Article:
Tentative Agreement on Additional Funding for PPP

Legislative, NSWA Legislative ReportLeave a Comment

Aindriu Colgan | NSWA Vice President, Governmental Affairs

Tentative Agreement on Additional Funding for PPP

Late Sunday night, lawmakers and the White House came to a tentative agreement on additional funding for the Paycheck Protection Program (PPP) in what is being informally referred to as Stimulus 3.5. The agreement totals more than $400 billion and includes $300 billion for the PPP, $60 for a separate emergency loan program at the Small Business Administration (SBA), and an additional $100 billion for hospitals and coronavirus testing. The agreement arrives after more than a week of intense negotiations. Senate Republicans had originally asked for $250 billion for the PPP, but were unable to secure Democrat support as they demanded an equal amount for hospitals and state and local governments. While the new agreement does not include any additional funds for state and local governments, it has been purportedly moved to negotiations over a 4th relief package.

The SBA shut down applications for the PPP last week after it exhausted its funds as demand soared for the program in the three weeks since the program was created. The additional funding in Stimulus 3.5 will allow the SBA to start accepting applications again once the legislation is passed by Congress. Experts still urge small businesses interested in the program to begin working with their banks now in anticipation of the new funding rather than waiting until the funding is actually appropriated, as demand for the program is expected to remain high.

Strategic Petroleum Preserve

Last week, the White House reported that the President is considering paying oil companies to keep crude in the ground. As part of the program, the Energy Department would buy up to 365 million barrels of oil reserves as part of its authority to store up to $1 billion barrels in the Strategic Petroleum Reserve (SPR). Companies that participate in the program would be required to produce the oil in the future for storage in the SPR. Unfortunately, such a program would cost roughly $7 billion and the White House and Senate Republicans already failed to get $3 billion for purchases for the SPR over Democrat objections.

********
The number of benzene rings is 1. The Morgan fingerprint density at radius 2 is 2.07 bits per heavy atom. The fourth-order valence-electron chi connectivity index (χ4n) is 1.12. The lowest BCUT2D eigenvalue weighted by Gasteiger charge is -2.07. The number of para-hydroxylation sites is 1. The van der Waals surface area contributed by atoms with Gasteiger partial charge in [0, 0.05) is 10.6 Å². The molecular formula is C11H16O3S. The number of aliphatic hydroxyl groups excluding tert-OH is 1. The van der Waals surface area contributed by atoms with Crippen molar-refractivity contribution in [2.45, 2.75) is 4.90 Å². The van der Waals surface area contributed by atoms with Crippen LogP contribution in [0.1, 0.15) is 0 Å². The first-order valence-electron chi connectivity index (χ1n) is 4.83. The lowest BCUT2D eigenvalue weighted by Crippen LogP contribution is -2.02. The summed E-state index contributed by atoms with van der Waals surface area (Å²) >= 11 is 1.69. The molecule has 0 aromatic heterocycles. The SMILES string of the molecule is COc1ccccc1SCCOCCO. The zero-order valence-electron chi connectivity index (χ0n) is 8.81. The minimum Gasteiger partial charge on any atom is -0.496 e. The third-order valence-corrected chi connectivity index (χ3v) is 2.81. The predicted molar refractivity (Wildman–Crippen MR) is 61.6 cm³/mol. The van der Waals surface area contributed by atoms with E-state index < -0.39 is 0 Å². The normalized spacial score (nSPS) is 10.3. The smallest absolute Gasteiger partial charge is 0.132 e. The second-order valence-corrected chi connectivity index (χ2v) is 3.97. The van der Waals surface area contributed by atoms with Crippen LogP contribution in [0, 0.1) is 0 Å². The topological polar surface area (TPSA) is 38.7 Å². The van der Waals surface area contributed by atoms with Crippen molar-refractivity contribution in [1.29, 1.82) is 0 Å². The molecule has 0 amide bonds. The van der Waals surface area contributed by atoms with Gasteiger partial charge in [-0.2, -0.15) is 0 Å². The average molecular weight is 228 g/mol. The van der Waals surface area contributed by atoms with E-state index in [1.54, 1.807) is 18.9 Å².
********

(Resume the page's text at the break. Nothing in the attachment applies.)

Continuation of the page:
Senate Energy and Natural Resources Chair Lisa Murkowski (R-AK) and her colleague Sen. Dan Sullivan (R-AK) introduced legislation this week to purchase $3 billion of U.S.-produced crude oil for the SPR. Sen. John Hoeven (R-ND) and Reps. Lizzie Fletcher (D-TX) and Michael Burgess (R-TX) have joined them in the effort. While symbolic of these lawmakers support for oil and gas companies during this crisis, it is unlikely to pass as a standalone bill. The best opportunity for legislation authorizing crude purchases by the SPR is still in a bipartisan relief package, but that will require Democrat lawmakers do not object, which they so far have done.

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